September 12, 2016; Denver Business Journal
Maybe it’s a bit of a late bloomer, but the Colorado Symphony has finally ended a fiscal year with a real budget surplus. Not only does it have $1.7 million in the bank, but it has accumulated a number of commitments toward a permanent endowment, the goal of which is $50 million. This is a big change from a year ago, when it boasted only $7,000 in cash, and a world away from 2011 when 20 members of the board of the Colorado Symphony association had resigned during a labor dispute. It had run a deficit of $1.2 million in the previous fiscal year.
A new management team and a new board, along with an engaged orchestra revitalized the institution. According to the Denver Post, “the Colorado Symphony now plays the eighth-biggest concert schedule of any orchestra in the United States.”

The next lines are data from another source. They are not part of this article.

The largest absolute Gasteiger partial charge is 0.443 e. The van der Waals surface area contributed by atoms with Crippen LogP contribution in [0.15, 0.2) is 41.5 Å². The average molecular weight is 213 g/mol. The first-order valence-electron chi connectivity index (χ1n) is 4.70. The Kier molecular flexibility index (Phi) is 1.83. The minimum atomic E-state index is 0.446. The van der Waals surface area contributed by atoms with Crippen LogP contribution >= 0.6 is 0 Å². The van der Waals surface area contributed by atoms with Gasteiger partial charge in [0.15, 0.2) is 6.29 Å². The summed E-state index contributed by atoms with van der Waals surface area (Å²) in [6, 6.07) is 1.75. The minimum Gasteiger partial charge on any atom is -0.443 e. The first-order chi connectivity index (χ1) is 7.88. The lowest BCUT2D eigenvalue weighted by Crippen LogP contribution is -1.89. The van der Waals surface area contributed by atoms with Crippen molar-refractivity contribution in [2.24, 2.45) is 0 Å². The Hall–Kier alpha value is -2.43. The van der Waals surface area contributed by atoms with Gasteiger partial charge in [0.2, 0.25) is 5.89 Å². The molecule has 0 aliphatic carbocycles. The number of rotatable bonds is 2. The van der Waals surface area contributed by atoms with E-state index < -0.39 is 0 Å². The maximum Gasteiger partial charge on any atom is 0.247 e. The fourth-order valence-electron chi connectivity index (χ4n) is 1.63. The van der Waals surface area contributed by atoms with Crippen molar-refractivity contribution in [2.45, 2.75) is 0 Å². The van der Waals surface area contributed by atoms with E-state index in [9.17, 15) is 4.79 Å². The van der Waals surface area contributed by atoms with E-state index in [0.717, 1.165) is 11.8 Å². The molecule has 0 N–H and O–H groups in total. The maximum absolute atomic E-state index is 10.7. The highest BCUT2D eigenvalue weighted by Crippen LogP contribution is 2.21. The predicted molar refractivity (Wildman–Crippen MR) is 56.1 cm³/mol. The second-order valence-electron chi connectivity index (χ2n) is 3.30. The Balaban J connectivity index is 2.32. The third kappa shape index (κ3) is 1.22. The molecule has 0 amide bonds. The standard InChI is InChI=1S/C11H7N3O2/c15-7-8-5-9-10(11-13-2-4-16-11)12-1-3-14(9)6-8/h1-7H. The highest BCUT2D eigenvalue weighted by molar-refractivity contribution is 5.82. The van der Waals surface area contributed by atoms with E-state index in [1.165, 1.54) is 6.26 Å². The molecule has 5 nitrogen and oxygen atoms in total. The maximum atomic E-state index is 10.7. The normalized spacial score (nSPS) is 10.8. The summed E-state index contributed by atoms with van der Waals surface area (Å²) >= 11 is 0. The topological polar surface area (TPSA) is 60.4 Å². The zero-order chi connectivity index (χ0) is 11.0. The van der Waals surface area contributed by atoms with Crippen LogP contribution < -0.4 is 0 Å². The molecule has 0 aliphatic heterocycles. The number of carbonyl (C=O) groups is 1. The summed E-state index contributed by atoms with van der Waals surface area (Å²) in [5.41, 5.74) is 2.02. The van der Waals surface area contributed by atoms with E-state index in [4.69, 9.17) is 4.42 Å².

“This is a momentous time for the Colorado Symphony,” said symphony CEO and board co-chair Jerry Kern. “We’re in our best fiscal position to-date with an unprecedented budget surplus, and the staff, donors, musicians and board are more unified than ever in reaching our artistic and financial goals.”
But the symphony’s f